Every spring the CBC has a Children’s Book Panel that recommends books for children’s summer reading. I pay attention to these suggestions because they are usually very good ones. Here are a few that were highlights for me on this year’s list. The first two are for young children, the second two are for Young Adults.
It’s Only Stanley by Jon Agee (Age 5 – 8)
Very funny rhyming picture book with an enterprising dog as the main character. The family underestimates the abilities of this impressive pup who works hard at all kinds of projects. Continually dismissed, “It’s only Stanley,” the Wimbledon family in the end is ‘over the moon’ about Stanley’s final and greatest achievement. A very funny picture book about a beagle who keeps waking up his family with his noisy midnight exploits.
The Mosquito Brothers by Griffin Ondaatje (Age 7 – 9)
In this quirky coming-of-age story, the main characters are a family of mosquitos…all 400 of them! Dinnn always seems to be lonely and left behind. He makes the best of it and adapts as best he can to his situation, bravely facing the many challenges that a mosquito faces in a lifetime. Who knew? Filled with fun facts and humorous fancy, this young child’s chapter book would be a great read aloud since adults will love it too. Heartwarming themes about overcoming fear, being true to yourself, and finding your own unique wings are sure to please. And you may think twice next time you swat!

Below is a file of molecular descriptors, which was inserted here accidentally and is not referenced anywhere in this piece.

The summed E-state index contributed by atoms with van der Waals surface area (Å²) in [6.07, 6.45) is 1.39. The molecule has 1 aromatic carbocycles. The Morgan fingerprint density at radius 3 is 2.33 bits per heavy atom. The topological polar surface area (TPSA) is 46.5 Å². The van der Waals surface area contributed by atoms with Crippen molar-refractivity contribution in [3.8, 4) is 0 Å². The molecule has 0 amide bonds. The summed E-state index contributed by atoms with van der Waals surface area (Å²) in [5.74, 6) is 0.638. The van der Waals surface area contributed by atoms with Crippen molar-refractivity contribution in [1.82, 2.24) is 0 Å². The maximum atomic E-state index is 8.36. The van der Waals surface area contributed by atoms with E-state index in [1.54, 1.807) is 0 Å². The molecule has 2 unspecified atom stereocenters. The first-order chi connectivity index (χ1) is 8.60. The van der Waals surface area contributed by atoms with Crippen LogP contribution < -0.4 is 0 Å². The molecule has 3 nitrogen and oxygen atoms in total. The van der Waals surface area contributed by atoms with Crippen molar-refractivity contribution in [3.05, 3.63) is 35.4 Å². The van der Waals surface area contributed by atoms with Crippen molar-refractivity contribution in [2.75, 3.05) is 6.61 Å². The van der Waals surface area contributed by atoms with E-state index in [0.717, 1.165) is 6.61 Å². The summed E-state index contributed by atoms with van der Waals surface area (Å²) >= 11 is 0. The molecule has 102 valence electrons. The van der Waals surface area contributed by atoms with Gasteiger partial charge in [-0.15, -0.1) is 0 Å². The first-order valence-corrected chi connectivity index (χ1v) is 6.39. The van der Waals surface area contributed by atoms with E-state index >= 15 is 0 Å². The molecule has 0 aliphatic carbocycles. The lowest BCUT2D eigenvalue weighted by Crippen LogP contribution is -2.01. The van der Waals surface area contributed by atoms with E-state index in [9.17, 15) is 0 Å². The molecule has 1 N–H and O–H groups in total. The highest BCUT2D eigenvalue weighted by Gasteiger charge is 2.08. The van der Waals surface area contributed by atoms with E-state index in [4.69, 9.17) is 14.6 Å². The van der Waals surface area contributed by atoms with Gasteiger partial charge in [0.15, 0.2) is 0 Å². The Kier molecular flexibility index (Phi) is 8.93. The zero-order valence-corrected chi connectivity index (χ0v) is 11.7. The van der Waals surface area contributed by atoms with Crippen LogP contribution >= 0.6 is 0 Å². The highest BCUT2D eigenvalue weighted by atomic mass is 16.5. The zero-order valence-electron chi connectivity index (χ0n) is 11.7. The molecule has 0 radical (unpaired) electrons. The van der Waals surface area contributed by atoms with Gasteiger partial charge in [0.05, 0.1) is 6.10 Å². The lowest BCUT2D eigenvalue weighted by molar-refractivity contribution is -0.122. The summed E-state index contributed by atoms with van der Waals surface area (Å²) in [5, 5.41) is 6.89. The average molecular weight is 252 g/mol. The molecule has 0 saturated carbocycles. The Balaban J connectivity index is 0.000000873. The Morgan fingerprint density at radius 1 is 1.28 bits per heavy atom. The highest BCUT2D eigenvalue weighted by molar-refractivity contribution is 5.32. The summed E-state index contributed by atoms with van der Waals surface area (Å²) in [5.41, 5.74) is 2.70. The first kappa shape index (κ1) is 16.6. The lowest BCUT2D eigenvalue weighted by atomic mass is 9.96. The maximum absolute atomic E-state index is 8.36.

We are All Made of Molecules by Susin Nielsen
(Age 12 and up)
Susin Nielsen got her start feeding the cast and crew on the popular television series Degrassi. They hated her food, but they saw a spark in her writing. Neilsen went on to be a successful and prolific Canadian TV series writer. Nielsen knows her genre. This young adult novel is pitch perfect, funny, and endearing. It handles tough issues like grief and loss, blended families, bullying, and LGBTQ in a sensitive and constructive way. “Thirteen-year-old Stewart is academically brilliant but socially clueless. Fourteen-year-old Ashley is the undisputed “It” girl in her class, but her grades stink. Their worlds are about to collide when Stewart and his dad move in with Ashley and her mom. Stewart is trying to be 89.9 percent happy about it, but Ashley is 110 percent horrified. She already has to hide the real reason her dad moved out; “Spewart” could further threaten her position at the top of the social ladder.
This is one I haven’t read yet, but I suspect it will be a dark psychological thriller that will be one of those Young Adult cross-over types that keeps adults turning pages as well as kids. I think it deserves its own post after I’ve read it.